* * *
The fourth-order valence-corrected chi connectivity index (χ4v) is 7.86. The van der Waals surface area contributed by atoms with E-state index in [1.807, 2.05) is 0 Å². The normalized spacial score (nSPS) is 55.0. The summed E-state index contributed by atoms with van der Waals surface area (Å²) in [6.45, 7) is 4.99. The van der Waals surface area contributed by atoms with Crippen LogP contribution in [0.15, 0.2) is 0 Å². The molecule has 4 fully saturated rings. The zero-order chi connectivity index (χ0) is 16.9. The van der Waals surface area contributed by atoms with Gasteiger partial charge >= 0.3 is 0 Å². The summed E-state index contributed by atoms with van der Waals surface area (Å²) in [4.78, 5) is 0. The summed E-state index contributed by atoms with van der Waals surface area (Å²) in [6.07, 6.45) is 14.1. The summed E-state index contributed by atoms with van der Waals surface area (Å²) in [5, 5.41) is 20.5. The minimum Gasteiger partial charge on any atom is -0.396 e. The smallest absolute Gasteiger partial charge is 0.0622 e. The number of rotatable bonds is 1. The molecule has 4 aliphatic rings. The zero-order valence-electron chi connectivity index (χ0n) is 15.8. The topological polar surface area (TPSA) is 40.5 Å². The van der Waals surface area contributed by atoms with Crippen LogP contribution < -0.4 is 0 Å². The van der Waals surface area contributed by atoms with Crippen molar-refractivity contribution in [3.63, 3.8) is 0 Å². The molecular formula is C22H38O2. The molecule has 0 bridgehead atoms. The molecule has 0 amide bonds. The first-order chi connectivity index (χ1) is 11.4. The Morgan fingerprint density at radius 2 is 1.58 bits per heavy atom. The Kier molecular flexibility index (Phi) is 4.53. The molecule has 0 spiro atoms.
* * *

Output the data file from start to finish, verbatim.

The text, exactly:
The fourth-order valence-corrected chi connectivity index (χ4v) is 7.86. The van der Waals surface area contributed by atoms with E-state index in [1.807, 2.05) is 0 Å². The normalized spacial score (nSPS) is 55.0. The summed E-state index contributed by atoms with van der Waals surface area (Å²) in [6.45, 7) is 4.99. The van der Waals surface area contributed by atoms with Crippen LogP contribution in [0.15, 0.2) is 0 Å². The molecule has 4 fully saturated rings. The zero-order chi connectivity index (χ0) is 16.9. The van der Waals surface area contributed by atoms with Gasteiger partial charge >= 0.3 is 0 Å². The summed E-state index contributed by atoms with van der Waals surface area (Å²) in [4.78, 5) is 0. The summed E-state index contributed by atoms with van der Waals surface area (Å²) in [6.07, 6.45) is 14.1. The summed E-state index contributed by atoms with van der Waals surface area (Å²) in [5, 5.41) is 20.5. The minimum Gasteiger partial charge on any atom is -0.396 e. The smallest absolute Gasteiger partial charge is 0.0622 e. The number of rotatable bonds is 1. The molecule has 4 aliphatic rings. The zero-order valence-electron chi connectivity index (χ0n) is 15.8. The topological polar surface area (TPSA) is 40.5 Å². The van der Waals surface area contributed by atoms with Crippen LogP contribution < -0.4 is 0 Å². The van der Waals surface area contributed by atoms with Crippen molar-refractivity contribution in [3.63, 3.8) is 0 Å². The molecular formula is C22H38O2. The molecule has 0 bridgehead atoms. The molecule has 0 amide bonds. The first-order chi connectivity index (χ1) is 11.4. The Morgan fingerprint density at radius 2 is 1.58 bits per heavy atom. The Kier molecular flexibility index (Phi) is 4.53. The molecule has 0 spiro atoms.